Things show themselves. Do you see?
With rigorous original scholarship and creative narration, Lisa Brooks recovers a complex picture of war, captivity, and Native resistance during the “First Indian War” (later named King Philip’s War) by relaying the stories of Weetamoo, a female Wampanoag leader, and James Printer, a Nipmuc scholar, whose stories converge in the captivity of Mary Rowlandson. Through both a narrow focus on Weetamoo, Printer, and their network of relations, and a far broader scope that includes vast Indigenous geographies, Brooks leads us to a new understanding of the history of colonial New England and of American origins. Brooks’s pathbreaking scholarship is grounded not just in extensive archival research but also in the land and communities of Native New England, reading the actions of actors during the seventeenth century alongside an analysis of the landscape and interpretations informed by tribal history.
Listen to a NEXT interview by John Dankosky on WNPR with author Professor Lisa Brooks about her compelling new work “Our Beloved Kin” (scroll halfway down).
The view downstream (SSW) from a southerly ridge of Wantastegok Wajo – one can clearly see the site of Fort Dummer, now submerged. Old accounts state that the mountain was the “Indian’s Great Chair, ” from which the comings and goings could be closely watched at a great distance.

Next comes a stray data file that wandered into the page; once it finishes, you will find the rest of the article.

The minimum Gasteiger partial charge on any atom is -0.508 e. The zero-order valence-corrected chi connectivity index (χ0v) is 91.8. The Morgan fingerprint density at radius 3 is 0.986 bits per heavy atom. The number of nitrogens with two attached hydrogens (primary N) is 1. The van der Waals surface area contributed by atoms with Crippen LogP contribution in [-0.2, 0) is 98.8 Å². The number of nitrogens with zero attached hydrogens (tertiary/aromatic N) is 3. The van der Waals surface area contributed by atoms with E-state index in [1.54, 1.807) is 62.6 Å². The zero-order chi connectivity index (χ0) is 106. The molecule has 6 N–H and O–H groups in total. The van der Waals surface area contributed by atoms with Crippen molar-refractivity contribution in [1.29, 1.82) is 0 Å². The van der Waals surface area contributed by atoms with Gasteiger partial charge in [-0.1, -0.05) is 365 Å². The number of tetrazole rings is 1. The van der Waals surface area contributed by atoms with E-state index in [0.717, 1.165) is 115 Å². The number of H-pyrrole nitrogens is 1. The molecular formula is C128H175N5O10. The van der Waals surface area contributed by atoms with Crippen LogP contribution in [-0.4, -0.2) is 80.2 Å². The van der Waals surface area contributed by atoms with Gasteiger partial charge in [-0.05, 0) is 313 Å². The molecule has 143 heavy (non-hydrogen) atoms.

Earlier this month, under a dozen feet of water and 28 inches of sand, Annette Spaulding found something she had sought for more than 30 years. It was the outline of an eagle wing. An unknown Native American had etched it into a rock slab on the West River an unknown number of centuries ago. The rock formed the river’s bank until 1909, when construction of a dam at Vernon, Vt., raised water levels on the Connecticut River and its tributary, the West River.
Along with lowlands and barns and houses, the rising water submerged at least three Native American petroglyph, or rock carving, sites near the confluence of the two rivers, according to Spaulding’s research.
The largest one is said to depict nine figures — five eagles, a person, what looks like a dog and two wavy lines with small heads, which Spaulding suspects are lampreys. It’s known as Indian Rock. A handful of 19th-century accounts and depictions reference the site, including a drawing by a 10-year-old boy from Chesterfield, Larkin Mead, who grew up to be a renowned sculptor. But then the river rose, and the location of Indian Rock became murky.
Read the full account in the Keene Sentinel by Paul Cuno-Booth of this recent development at Wantastegok. Photo by Michael Donovan.
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